The UK used car market declined in 2022, with the latest figures suggesting an 8.5% drop to 6,890,777 transactions, according to the Society of Motor Manufacturers and Traders (SMMT).
The performance saw 640,179 fewer vehicles changing hands than in 2021 and remains 13.2% down on 2019’s pre-pandemic total, as the squeeze on new car supply – primarily due to the global shortage of semiconductors – restricted stock entering the second-hand market.
The semiconductor crisis caused a slowdown in sales of new vehicles in 2021 and 2022, and this had an effect on availability on the UK used car market. With drivers unable to collect their new cars, and certain models withdrawn due to the shortage of crucial components, the vehicles that would usually come into the second-hand dealerships were instead held on to.
Transactions in the UK used car market increased by 0.8% in December in the first monthly rise since February, and while Q4 was down 4.3%, the third successive quarterly decline, it was not as steep as in quarters two (18.8% down) and three (2.2% down). This reflects the renewed growth seen in the new car market, helping more vehicles enter used car stock.
EVs grow in UK used-car market
While the UK used car market ended 2022 on a downward trend, used battery-electric vehicles (BEVs) recorded their best annual performance with a record 71,071 units changing hands last year, a rise of 37.5% and giving them a market share of 1%, up from 0.7%.
Drivers who are looking to purchase a BEV could be put off by the high prices of new models, and therefore turn to the UK used car market to find a model within their budget. Doing so does come with risks, however. Much like mobile phones and other battery equipment, the quality of a battery can deteriorate over time, meaning the vehicle’s range may be decreased.
This could open an opportunity for the aftermarket, with garages identifying and replacing dead or dying battery cells. Doing so, however, will require training, something the industry is slowing completing, but still lacking.
Robust demand for other alternatively fuelled vehicles continued, too, with sales of hybrid electric vehicles (HEVs) rising 8.6% and plug-in hybrid electric vehicle (PHEVs) transactions up 3.6%.
Combined, however, electrified vehicles represented just 4.1% of the UK used car market (up from 3.3% in 2021) and while transactions of used diesel and petrol cars fell by 11.8% and 7.7% respectively, they remained the dominant powertrains with a combined 6,594,880 units changing hands.
“While the market headlines are negative, and reflective of the squeeze on new car supply last year, record electrified vehicle uptake is a bright spot and demonstrates a growing appetite for these models,” commented Mike Hawes, SMMT Chief Executive. “With new car registrations growth expected this year, more of the latest low and zero emission models should become available to second owners.
“Accelerating uptake is key and will be dependent on drivers being assured of a positive ownership experience. This means ensuring charging infrastructure keeps pace with demand as more new and used car buyers make the switch to zero emission motoring than ever before.”
Colour choice in shades
Used car buyers went back to black as it proved to be the most popular colour for the year, accounting for a fifth (21.6%) of the UK used car market. Blue ranked second, with 16.4% share, and, despite grey topping the new car market, it ranked third for used cars at 16.3% market share. Some buyers opted to add a splash of colour to their journeys, with 4,461 pink, 6,708 turquoise and 18,658 bronze used vehicle transactions during the year.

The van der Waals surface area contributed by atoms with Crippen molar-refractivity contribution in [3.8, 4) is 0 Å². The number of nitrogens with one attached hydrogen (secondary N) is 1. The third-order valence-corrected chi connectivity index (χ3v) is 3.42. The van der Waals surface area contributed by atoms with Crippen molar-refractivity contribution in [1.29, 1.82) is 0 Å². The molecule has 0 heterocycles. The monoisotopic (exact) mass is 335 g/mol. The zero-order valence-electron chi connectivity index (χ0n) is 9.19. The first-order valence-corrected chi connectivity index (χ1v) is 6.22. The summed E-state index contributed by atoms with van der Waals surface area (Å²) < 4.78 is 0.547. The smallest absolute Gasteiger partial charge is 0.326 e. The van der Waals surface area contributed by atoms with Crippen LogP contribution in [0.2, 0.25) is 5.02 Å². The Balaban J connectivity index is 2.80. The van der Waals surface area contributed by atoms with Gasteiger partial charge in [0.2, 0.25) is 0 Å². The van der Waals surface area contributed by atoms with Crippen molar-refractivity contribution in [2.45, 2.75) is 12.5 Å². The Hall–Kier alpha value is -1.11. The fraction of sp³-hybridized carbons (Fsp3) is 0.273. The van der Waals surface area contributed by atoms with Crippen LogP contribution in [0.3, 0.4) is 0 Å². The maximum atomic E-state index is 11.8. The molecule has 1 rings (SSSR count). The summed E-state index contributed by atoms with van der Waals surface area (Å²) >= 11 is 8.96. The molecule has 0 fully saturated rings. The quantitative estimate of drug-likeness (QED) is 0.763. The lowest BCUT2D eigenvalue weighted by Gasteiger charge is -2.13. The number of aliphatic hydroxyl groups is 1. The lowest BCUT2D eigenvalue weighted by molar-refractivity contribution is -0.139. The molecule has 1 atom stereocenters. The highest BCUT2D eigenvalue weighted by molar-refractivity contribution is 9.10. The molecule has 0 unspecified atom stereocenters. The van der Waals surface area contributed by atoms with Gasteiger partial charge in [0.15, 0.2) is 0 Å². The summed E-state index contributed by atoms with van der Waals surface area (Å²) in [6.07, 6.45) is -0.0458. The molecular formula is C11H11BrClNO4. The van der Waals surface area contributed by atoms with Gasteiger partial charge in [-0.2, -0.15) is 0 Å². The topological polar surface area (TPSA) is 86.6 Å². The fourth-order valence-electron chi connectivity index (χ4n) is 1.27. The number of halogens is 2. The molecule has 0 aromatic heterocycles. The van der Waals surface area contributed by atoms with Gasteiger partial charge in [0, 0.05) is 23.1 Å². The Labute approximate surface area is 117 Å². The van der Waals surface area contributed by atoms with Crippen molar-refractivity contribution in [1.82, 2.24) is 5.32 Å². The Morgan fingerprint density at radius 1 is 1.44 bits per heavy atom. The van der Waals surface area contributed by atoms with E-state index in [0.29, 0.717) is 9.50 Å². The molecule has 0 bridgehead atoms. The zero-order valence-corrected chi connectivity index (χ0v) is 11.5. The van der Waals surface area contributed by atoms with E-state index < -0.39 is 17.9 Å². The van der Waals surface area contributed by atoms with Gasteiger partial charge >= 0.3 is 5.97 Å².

In terms of market segments, all sectors saw transactions decline aside from dual purpose, which was the third most popular body type, recording a small growth of 0.8% as just over a million changed hands. Superminis once again took the title for most popular segment, taking a third of the market (32.3%) despite recording a 9% fall in volumes. Following behind, lower mediums were the second most popular and were responsible for 26.3% of the market, but also noted a 9.6% decline. The smallest volume segment type was luxury saloons with a 0.6% market share.
Rising prices causing UK used car market slowdown
“While UK buyers welcomed a slight downturn in average prices during the middle of 2022, dropping from approximately £18,800 in April to £18,000 in August, average used prices have since crept back up and ended January 2023 at nearly £20,000 – 0.6% higher when compared to January 2022 at about £19,700,” Kevin Roberts, Director of Industry Insights & Analytics at CarGurus, commented on the UK used car market figures. “Crucially, buyers are still paying over 40% above pre-COVID averages.
“There are still good deals out there for consumers as a number of popular models across the market fell in value by over 20% year-over-year, including the Vauxhall Crossland (down 24.7%), electric Renault Zoe (down 24.2%), Citroen Grand C4 Picasso (down 24.2%), Vauxhall Insignia (down 24.1%) and Jaguar XF (-22.7%), to name a few.
“As consumers faced growing cost of living pressures, vehicle demand in the UK used car market remained down for 2022 when compared to 2021. However, it appears the gap in demand for used vehicles did narrow between 2021 and 2022 as the year progressed.
“Looking ahead to 2023, the hope is that the market should begin a path to a new paradigm, leading to average used car prices dropping.
“However, given the recent news that new vehicle production levels in the UK hit their lowest output since 1956, prices of used cars could again begin to rise as demand outstrips supply.”
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